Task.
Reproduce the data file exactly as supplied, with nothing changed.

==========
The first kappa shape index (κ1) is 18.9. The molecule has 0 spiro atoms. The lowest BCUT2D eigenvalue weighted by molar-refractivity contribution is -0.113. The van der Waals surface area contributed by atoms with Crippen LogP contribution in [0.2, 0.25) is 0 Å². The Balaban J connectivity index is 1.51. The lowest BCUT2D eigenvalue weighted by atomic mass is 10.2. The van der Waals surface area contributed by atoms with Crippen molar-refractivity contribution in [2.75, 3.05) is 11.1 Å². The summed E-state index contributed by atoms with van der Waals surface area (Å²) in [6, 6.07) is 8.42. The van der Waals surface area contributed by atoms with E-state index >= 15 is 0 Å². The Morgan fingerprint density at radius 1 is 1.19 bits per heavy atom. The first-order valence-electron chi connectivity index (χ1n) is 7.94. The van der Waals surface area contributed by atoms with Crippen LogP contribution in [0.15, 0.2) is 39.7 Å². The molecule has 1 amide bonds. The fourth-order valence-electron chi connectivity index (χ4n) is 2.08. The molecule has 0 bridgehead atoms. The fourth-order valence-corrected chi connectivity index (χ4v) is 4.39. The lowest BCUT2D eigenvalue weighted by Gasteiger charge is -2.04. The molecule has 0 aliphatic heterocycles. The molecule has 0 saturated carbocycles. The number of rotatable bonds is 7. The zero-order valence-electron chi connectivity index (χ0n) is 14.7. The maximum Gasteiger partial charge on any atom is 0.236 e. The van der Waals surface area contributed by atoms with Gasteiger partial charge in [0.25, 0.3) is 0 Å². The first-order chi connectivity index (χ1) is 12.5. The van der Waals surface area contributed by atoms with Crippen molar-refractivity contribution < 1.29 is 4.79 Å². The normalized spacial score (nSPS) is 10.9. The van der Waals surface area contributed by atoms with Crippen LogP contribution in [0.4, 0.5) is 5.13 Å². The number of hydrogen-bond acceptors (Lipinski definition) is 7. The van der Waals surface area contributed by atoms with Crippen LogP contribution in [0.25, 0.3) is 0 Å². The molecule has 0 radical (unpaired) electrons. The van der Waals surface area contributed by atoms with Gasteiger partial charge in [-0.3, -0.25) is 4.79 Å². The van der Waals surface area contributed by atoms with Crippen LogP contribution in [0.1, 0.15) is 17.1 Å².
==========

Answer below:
The first kappa shape index (κ1) is 18.9. The molecule has 0 spiro atoms. The lowest BCUT2D eigenvalue weighted by molar-refractivity contribution is -0.113. The van der Waals surface area contributed by atoms with Crippen LogP contribution in [0.2, 0.25) is 0 Å². The Balaban J connectivity index is 1.51. The lowest BCUT2D eigenvalue weighted by atomic mass is 10.2. The van der Waals surface area contributed by atoms with Crippen molar-refractivity contribution in [2.75, 3.05) is 11.1 Å². The summed E-state index contributed by atoms with van der Waals surface area (Å²) in [6, 6.07) is 8.42. The van der Waals surface area contributed by atoms with E-state index >= 15 is 0 Å². The Morgan fingerprint density at radius 1 is 1.19 bits per heavy atom. The first-order valence-electron chi connectivity index (χ1n) is 7.94. The van der Waals surface area contributed by atoms with Crippen LogP contribution in [0.15, 0.2) is 39.7 Å². The molecule has 1 amide bonds. The fourth-order valence-electron chi connectivity index (χ4n) is 2.08. The molecule has 0 bridgehead atoms. The fourth-order valence-corrected chi connectivity index (χ4v) is 4.39. The lowest BCUT2D eigenvalue weighted by Gasteiger charge is -2.04. The molecule has 0 aliphatic heterocycles. The molecule has 0 saturated carbocycles. The number of rotatable bonds is 7. The zero-order valence-electron chi connectivity index (χ0n) is 14.7. The maximum Gasteiger partial charge on any atom is 0.236 e. The van der Waals surface area contributed by atoms with Gasteiger partial charge in [0.25, 0.3) is 0 Å². The first-order chi connectivity index (χ1) is 12.5. The van der Waals surface area contributed by atoms with Crippen molar-refractivity contribution < 1.29 is 4.79 Å². The normalized spacial score (nSPS) is 10.9. The van der Waals surface area contributed by atoms with Crippen LogP contribution in [0.4, 0.5) is 5.13 Å². The number of hydrogen-bond acceptors (Lipinski definition) is 7. The van der Waals surface area contributed by atoms with Crippen LogP contribution in [0.25, 0.3) is 0 Å². The molecule has 0 radical (unpaired) electrons. The van der Waals surface area contributed by atoms with Gasteiger partial charge in [-0.3, -0.25) is 4.79 Å². The van der Waals surface area contributed by atoms with Crippen LogP contribution in [0.1, 0.15) is 17.1 Å².